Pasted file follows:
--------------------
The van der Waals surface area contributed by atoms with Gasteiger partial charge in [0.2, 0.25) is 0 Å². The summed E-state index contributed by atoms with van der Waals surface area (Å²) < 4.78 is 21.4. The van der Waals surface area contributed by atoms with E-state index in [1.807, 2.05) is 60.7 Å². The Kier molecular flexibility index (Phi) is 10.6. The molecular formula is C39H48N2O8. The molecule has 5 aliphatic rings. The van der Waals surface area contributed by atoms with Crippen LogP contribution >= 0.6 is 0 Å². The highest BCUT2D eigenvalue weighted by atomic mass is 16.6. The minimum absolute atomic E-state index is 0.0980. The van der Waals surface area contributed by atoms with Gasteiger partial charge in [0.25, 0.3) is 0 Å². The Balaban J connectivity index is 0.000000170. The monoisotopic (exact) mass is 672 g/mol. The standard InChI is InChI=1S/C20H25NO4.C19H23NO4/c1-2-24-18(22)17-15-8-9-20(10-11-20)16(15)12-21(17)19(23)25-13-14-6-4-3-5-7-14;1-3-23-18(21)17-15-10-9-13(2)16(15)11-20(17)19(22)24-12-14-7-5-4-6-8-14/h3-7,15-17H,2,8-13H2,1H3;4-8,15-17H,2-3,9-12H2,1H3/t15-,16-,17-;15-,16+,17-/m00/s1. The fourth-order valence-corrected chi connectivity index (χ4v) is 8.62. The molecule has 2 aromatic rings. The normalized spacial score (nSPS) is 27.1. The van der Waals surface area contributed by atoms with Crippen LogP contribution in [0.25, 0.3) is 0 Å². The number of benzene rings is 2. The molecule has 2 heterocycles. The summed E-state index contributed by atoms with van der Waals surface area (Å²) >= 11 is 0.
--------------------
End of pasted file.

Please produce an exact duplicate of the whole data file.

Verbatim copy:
The van der Waals surface area contributed by atoms with Gasteiger partial charge in [0.2, 0.25) is 0 Å². The summed E-state index contributed by atoms with van der Waals surface area (Å²) < 4.78 is 21.4. The van der Waals surface area contributed by atoms with E-state index in [1.807, 2.05) is 60.7 Å². The Kier molecular flexibility index (Phi) is 10.6. The molecular formula is C39H48N2O8. The molecule has 5 aliphatic rings. The van der Waals surface area contributed by atoms with Crippen LogP contribution >= 0.6 is 0 Å². The highest BCUT2D eigenvalue weighted by atomic mass is 16.6. The minimum absolute atomic E-state index is 0.0980. The van der Waals surface area contributed by atoms with Gasteiger partial charge in [0.25, 0.3) is 0 Å². The Balaban J connectivity index is 0.000000170. The monoisotopic (exact) mass is 672 g/mol. The standard InChI is InChI=1S/C20H25NO4.C19H23NO4/c1-2-24-18(22)17-15-8-9-20(10-11-20)16(15)12-21(17)19(23)25-13-14-6-4-3-5-7-14;1-3-23-18(21)17-15-10-9-13(2)16(15)11-20(17)19(22)24-12-14-7-5-4-6-8-14/h3-7,15-17H,2,8-13H2,1H3;4-8,15-17H,2-3,9-12H2,1H3/t15-,16-,17-;15-,16+,17-/m00/s1. The fourth-order valence-corrected chi connectivity index (χ4v) is 8.62. The molecule has 2 aromatic rings. The normalized spacial score (nSPS) is 27.1. The van der Waals surface area contributed by atoms with Crippen LogP contribution in [0.25, 0.3) is 0 Å². The number of benzene rings is 2. The molecule has 2 heterocycles. The summed E-state index contributed by atoms with van der Waals surface area (Å²) >= 11 is 0.